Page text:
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The beef skewers (with cumin coriander and turmeric) are absolutely delicious and you can imagine eating them on the street in Bangkok

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But I find the next dish, crunchy prawn with herbs, shallots & chillies a bit on the bland side, for me its missing something.

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The Chiang Mai chicken larp more than delivers on the promised kick and I’m a fan, but find that cabbage leaves are too thick for it and it gets lost inside


The glass noodle salad with minced pork, prawns and squid is beautifully done, fresh and light.

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The banquet curry that night is the red curry of roast duck with coconut, thai basil, and kaffir lime leaves. It is fragrant and flavoursome, but I almost wonder if they forgot to put the duck in, so small is the amount of meat.

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Tasty sun dried king fish follows, and I love the accompanying lemongrass fish sauce

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One of the cheesiest sayings of all time has got to be “the simplest things in life are often the best”, but I have to rip it out for the next dish. It’s a simple Siamese stir fried watercress and turns out to be one of the best plates of the night

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The prawn and pork soup is pungent and full bodied.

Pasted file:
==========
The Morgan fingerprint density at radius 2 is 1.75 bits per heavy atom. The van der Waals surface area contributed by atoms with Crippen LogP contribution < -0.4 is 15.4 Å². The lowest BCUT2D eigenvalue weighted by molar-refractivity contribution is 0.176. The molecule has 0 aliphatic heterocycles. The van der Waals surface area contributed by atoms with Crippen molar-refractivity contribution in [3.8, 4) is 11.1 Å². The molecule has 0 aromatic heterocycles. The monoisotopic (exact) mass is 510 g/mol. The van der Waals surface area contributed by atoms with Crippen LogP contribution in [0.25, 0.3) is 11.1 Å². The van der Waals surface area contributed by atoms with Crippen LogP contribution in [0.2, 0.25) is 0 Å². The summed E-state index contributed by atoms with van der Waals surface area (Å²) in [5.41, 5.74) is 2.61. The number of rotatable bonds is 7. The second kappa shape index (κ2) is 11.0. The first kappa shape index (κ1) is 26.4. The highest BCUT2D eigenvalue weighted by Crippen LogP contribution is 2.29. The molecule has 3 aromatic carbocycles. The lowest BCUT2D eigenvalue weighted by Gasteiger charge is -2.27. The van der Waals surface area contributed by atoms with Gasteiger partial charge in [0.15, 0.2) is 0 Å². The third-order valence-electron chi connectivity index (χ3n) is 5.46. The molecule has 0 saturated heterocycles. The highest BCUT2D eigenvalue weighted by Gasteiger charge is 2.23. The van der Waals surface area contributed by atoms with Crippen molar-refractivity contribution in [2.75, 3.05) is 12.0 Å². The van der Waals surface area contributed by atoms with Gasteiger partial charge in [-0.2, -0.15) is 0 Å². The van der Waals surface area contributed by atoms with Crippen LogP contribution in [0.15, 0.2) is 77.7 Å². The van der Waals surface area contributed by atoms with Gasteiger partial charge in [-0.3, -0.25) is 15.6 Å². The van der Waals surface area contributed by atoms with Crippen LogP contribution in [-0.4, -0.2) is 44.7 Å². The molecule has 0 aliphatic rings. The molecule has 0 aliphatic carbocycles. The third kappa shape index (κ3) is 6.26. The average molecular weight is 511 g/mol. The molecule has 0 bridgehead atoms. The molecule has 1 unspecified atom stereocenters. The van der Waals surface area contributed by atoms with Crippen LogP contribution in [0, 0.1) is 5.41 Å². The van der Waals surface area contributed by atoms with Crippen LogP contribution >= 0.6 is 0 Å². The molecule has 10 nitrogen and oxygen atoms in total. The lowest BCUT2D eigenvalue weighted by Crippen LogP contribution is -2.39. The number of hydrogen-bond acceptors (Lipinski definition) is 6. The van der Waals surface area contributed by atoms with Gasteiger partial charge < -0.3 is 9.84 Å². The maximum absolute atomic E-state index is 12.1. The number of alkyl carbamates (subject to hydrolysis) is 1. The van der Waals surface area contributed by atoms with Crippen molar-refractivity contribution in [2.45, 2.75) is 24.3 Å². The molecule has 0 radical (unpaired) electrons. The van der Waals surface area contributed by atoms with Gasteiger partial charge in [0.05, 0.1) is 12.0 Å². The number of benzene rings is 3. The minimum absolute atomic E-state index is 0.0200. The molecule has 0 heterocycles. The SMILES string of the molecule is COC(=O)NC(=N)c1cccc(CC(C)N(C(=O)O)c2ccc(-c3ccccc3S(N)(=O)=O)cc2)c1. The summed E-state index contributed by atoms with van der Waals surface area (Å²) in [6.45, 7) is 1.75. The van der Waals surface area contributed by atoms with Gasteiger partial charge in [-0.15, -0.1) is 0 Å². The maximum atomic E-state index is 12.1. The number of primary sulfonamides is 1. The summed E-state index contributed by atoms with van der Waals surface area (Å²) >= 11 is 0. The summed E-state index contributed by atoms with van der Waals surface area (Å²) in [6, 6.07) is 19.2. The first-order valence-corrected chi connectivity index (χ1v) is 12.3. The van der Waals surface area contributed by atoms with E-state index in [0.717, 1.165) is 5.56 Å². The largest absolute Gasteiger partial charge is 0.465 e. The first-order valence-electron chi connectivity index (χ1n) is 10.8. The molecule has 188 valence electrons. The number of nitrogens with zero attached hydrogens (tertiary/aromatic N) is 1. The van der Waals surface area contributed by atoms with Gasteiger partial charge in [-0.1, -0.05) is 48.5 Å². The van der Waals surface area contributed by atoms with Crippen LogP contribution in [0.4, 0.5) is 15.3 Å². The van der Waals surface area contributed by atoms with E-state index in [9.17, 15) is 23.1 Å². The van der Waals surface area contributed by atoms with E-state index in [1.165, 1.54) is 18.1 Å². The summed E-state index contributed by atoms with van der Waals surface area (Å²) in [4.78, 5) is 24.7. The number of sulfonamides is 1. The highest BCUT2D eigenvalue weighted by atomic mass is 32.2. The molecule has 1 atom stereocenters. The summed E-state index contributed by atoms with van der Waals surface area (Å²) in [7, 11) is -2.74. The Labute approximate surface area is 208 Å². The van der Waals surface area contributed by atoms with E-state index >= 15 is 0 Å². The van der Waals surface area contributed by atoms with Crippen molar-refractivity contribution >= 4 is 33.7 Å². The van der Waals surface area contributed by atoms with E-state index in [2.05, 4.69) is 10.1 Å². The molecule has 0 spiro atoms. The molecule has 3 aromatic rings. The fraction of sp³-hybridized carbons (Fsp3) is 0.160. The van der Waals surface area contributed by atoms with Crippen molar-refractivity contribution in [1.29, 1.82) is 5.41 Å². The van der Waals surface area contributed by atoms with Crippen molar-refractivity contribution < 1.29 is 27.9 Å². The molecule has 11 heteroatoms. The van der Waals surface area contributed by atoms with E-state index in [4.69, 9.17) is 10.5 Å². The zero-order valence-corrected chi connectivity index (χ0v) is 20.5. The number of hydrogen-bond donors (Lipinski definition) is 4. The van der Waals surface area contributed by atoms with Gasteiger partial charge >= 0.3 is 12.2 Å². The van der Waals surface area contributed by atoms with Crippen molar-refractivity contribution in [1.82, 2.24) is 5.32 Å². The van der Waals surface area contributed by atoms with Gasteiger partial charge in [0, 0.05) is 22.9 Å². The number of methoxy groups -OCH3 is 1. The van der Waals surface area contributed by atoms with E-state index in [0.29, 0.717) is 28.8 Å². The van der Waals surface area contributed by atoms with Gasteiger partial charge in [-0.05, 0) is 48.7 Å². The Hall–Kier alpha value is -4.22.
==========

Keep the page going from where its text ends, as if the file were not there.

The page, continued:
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We finish with a generous individual dessert, some delicious coffee ice cream with crispy sesame seed wafers. I’m a sucker for good ice cream.

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Five days in and overall it’s a pretty impressive line up, I’m sure a few tweaks and improvements will happen along the way. David, Sydney CBD awaits.

Long Chim Perth, Basement, Barrack St & St Georges Terrace, Perth Ph (08) 6168 7780

Long Chim Menu, Reviews, Photos, Location and Info - Zomato

Neverfail pizza dough

I don’t have Mamma Rosa’s knack for making pizza dough. She does it by look and feel, and it always results in light, tasty dough. Me, I’ve had to resort to recipe books, and I’ve tried several over the years.  But this recipe from The Italian Baker by Carol Field consistently produces a great result. This wonderful book (thanks to Francesca from Almost Italian who put me onto it) first published in 1985 and since updated, is meticulous in its detail, the result of years of travel and research in Italy. For pretty much every recipe, she gives you the method whether you are making it by hand, with a stand mixer, or with a food processor. Below is the pizza dough method for a stand mixer (I love the dough hook of my KitchenAid, use it all the time), and I have doubled the original quantities in the book. This will give you 4-5 family sized pizzas, depending on how thick you like your base to be.